Jayawardene, unbeaten on 168 at stumps, batted for all but two overs of a hot and humid day to ensure his side were not completely overwhelmed. None of his colleagues more than 27 and between them, they contributed just 111.
Both sides will reflect on a day of missed opportunities. While England – with the notable exception of Monty Panesar – were highly impressive in the field, Sri Lanka may well come to rue that a series of batsmen played a part in their own downfall. Two of them were run-out, one was caught at cover as he attempted a slog-sweep that reeked of inexperience and at least one more was drawn into driving at a delivery he would have been better served leaving well alone. England applied the pressure expertly, but Sri Lanka proved more brittle than expected.
England, meanwhile, will regret four missed chances off Jayawardene – the two from Panesar almost comical – and a failure to finish off the innings much earlier. At 191 for 7, a total of 300 should have proved beyond Sri Lanka. Such profligacy could come back to haunt England.
If it does, it will be largely thanks to Jayawardene. Only seven men have scored more than his 30 Test centuries, but he would have been frustrated at his colleagues’ failure to take advantage of winning the toss. It should have proved invaluable: on a pitch that is already offering a surprising amount of assistance for the spinners and is expected to deteriorate further.
Jayawardene deserved better. With his patience, his shot selection, his concentration and his technique, he provided the perfect example for his teammates to follow. Three times he came down the wicket to thump sixes over long-on – once off James Anderson and twice off Graeme Swann – though generally he contented himself with waiting for the poor ball and putting it away with clinical precision.
England did allow him four moments of fortune, however. When he had 64, Anderson was unable to cling on to a desperately tough chance at first slip off the bowling of Swann (Sri Lanka would have been 138 for six had it been taken) before, on 90, Anderson missed a much more straightforward chance off his own bowling.
Then came two moments of vintage Panesar. Jayawardene, on 147, pulled directly to him at backward square and Panesar parried the ball for four. Worse was to follow. Panesar then dropped a much simpler chance at mid-on off Stuart Broad when the batsman had 152. It provided a reminder of why Panesar, for all his skill as a bowler, has spent so much of his career on the outskirts of the international team.
At first it appeared Sri Lanka might be blown away as they lost three wickets in the first four overs. Lahiru Thirimanne became Anderson’s 250th Test wicket in the bowler’s 67th Test – he is just the sixth England bowler to reach the milestone – as he prodded at one angled across him, before Sangakkara suffered the third first-ball dismissal of his Test career after he was drawn into a loose drive. Broad then took the edge of Tillakaratne Dilshan’s bat with a beauty that bounced and left him off the seam.
Thilan Samaraweera was run out backing up after the bowler, Anderson, managed to lay a hand on a fierce return drive from Mahela Jayawardene only to see the ball deflect on to the stumps at the bowler’s end. It was, some might say, an unfortunate end to a promising innings, though Samaraweera was backing up unnecessarily far.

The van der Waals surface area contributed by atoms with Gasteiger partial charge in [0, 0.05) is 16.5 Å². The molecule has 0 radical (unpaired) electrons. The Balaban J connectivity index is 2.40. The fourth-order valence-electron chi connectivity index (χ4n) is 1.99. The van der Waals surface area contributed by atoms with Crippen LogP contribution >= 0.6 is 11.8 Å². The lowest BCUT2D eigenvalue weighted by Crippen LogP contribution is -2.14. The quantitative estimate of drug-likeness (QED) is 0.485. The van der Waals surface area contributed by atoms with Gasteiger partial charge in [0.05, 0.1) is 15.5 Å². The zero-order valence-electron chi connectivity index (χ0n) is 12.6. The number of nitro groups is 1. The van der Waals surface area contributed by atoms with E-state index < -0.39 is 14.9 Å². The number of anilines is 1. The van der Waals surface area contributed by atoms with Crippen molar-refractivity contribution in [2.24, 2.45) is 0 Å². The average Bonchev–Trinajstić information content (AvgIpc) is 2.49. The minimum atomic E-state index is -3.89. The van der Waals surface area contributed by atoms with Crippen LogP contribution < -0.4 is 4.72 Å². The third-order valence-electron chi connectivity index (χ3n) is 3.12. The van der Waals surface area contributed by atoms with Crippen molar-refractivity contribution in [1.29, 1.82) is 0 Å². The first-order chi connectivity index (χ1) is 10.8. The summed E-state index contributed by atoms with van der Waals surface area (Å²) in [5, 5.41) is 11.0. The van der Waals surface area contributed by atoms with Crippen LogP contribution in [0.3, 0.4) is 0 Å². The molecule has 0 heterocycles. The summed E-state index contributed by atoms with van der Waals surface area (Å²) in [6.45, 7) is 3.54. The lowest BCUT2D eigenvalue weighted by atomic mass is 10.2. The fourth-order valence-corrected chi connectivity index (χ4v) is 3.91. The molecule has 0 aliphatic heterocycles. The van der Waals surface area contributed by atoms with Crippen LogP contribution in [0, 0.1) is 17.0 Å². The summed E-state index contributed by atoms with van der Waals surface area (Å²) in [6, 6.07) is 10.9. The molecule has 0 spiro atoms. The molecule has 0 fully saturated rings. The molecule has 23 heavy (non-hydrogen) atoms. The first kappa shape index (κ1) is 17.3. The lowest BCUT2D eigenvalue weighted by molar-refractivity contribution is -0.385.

Dinesh Chandimal, meanwhile, presented Samit Patel – preferred to Ravi Bopara (whose side strain would have prohibited him from bowling) or Tim Bresnan – with a maiden Test wicket as he miscued an ugly slog-sweep to cover and miscued to cover. It was the shot of a young man who had almost forgotten the art of batting for long periods of time; not surprising, perhaps, when you consider that he has not batted in first-class cricket since the first week of January.
Then Suraj Randiv, looking quite comfortable and with a role to fulfil in supporting his captain, was run out by a direct hit from Andrew Strauss. It was a marvellous bit of work from England’s captain, who threw from about point, but it was another piece of sloppy cricket from a Sri Lankan side that has barely had time to draw breath after tours to South Africa, Australia and then Bangladesh. Not that Randiv, perhaps guilty of over enthusiasm, could use that excuse: he has been playing first-class cricket in Sri Lanka.
With Herath, too, departing to an unnecessary sweep, only Prasanna Jayawardene could consider himself blameless. He fell victim to a wicked reverse-swinging inducker from the immaculate Anderson.
There were concerns that England would miss a third quick, but the polished performance of their frontline bowlers – and the fragility of the Sri Lankan batting – suggested the selectors’ gamble had been vindicated.
Anderson, in particular, was excellent. Gaining conventional swing with the new ball and reverse swing with the old, he scarcely bowled a loose ball throughout and, when he took the wicket of Prasanna Jayawardene, he drew level with Brian Statham on 252 Test wickets. Only four England bowlers – Ian Botham, Bob Willis, Fred Trueman and Derek Underwood – have more.
Patel could also reflect with pleasure on his first day of Test cricket. While both frontline spinners went wicketless, Patel struck twice. He is not the biggest turner of the ball, but he bowls straight with just enough variation to keep the batsmen honest.
Perhaps it was the heat, perhaps it was the linger issue of his ankle injury, but Broad appeared to struggle as the day progressed and England will be uncomfortable with the speed that runs were leaked after they claimed the second new ball. While the pitch is far from a minefield, it is highly unlikely to grow any easier and England – fresh from their travails against Pakistan’s spinners in the UAE – may struggle to shake the worry that they have squandered their best chance to take a firm grip on the series.